Countries must assess risk of human trafficking and laundering of its proceeds, and share this information with stakeholders; partnerships with private sector – financial institutions in particular – are key.
The FATF (Financial Action Task Force) has released a new report providing indicators to help identify launderers of human trafficking proceeds and best practices to help countries develop measures to address money laundering and terrorist financing from human trafficking.
According to the International Labour Organisation, forced labour generates USD 150 billion per year, up from USD 32 billion in 2011, making it one of the most profitable and fastest growing proceeds-generating crimes in the world.
The FATF and APG (Asia/Pacific Group on Money Laundering) jointly undertook a study to improve global understanding of the financial flows associated with the crime of human trafficking, both as a money laundering predicate and potential source of terrorist financing. The report provides a more precise set of global money laundering indicators for use by reporting entities, financial intelligence units and other national authorities in combating human trafficking.
“Innovative initiatives at the national or regional level have demonstrated how anti-money laundering and counter-terrorist financing measures, and those that implement them, can contribute to stopping this crime,” it said. “However, globally, there has not been sufficient focus on how to use financial information to detect, disrupt and dismantle human trafficking networks.”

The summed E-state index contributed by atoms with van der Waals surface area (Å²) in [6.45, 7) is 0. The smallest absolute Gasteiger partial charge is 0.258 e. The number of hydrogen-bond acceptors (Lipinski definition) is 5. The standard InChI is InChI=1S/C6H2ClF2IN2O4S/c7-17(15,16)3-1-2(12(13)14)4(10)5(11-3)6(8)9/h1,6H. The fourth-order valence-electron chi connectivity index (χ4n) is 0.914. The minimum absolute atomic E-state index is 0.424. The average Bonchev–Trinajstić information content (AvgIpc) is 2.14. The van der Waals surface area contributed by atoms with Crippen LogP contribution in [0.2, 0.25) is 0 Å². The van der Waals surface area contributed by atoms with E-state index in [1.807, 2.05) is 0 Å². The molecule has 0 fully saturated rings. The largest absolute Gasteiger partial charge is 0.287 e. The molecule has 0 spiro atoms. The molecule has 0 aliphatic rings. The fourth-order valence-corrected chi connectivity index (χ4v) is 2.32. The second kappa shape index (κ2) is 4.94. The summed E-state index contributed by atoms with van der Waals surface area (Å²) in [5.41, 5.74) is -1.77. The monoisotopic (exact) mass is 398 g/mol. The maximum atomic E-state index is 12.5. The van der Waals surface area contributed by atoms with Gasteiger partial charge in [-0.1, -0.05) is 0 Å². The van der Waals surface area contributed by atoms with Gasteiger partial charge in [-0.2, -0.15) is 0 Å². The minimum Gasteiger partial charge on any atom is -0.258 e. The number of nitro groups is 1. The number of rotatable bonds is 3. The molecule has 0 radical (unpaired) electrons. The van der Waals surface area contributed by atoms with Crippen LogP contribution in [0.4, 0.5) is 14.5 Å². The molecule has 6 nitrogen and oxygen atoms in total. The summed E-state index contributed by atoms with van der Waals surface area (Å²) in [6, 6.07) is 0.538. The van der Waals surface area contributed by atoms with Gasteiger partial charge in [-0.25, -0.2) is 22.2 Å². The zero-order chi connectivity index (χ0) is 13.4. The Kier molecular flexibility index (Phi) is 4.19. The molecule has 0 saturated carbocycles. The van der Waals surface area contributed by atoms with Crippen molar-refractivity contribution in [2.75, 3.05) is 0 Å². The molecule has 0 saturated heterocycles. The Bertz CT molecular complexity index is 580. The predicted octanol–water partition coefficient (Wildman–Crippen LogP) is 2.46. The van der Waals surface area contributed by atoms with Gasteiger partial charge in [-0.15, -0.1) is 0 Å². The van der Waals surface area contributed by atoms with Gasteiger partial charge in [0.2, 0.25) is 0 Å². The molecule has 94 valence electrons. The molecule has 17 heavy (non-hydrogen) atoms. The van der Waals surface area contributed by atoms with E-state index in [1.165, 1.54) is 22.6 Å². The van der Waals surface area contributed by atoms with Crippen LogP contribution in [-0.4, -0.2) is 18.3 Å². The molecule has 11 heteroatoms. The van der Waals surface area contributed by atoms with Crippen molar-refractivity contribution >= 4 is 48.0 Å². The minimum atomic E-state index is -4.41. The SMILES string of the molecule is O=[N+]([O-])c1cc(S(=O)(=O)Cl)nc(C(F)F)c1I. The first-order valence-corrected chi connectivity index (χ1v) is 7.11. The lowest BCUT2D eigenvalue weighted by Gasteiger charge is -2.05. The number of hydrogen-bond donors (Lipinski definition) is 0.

The report provides tangible ‘red flag’ indicators to help identify those who are laundering the proceeds of human trafficking, as well as best practices to help national authorities develop effective measures to address money laundering and terrorist financing from human trafficking.
“As human trafficking can happen in any country, it is important that countries assess how they are at risk of human trafficking and the laundering of the proceeds of this crime, share this information with stakeholders and make sure that it is understood,” the report said.
“Countries should also build partnerships between public sector, private sector, civil society and non-profit communities to leverage expertise, capabilities and partnership. The private sector, and financial institutions in particular, are on the frontline.”
The FATF acknowledged the support of several financial institutions and associations (Barclays, Standard Chartered Bank, Citibank, HSBC, Western Union, the Wolfsberg Group and others) and NGOs (Liberty Asia, Stop the Traffik and others) in developing the report.
The full report is available here.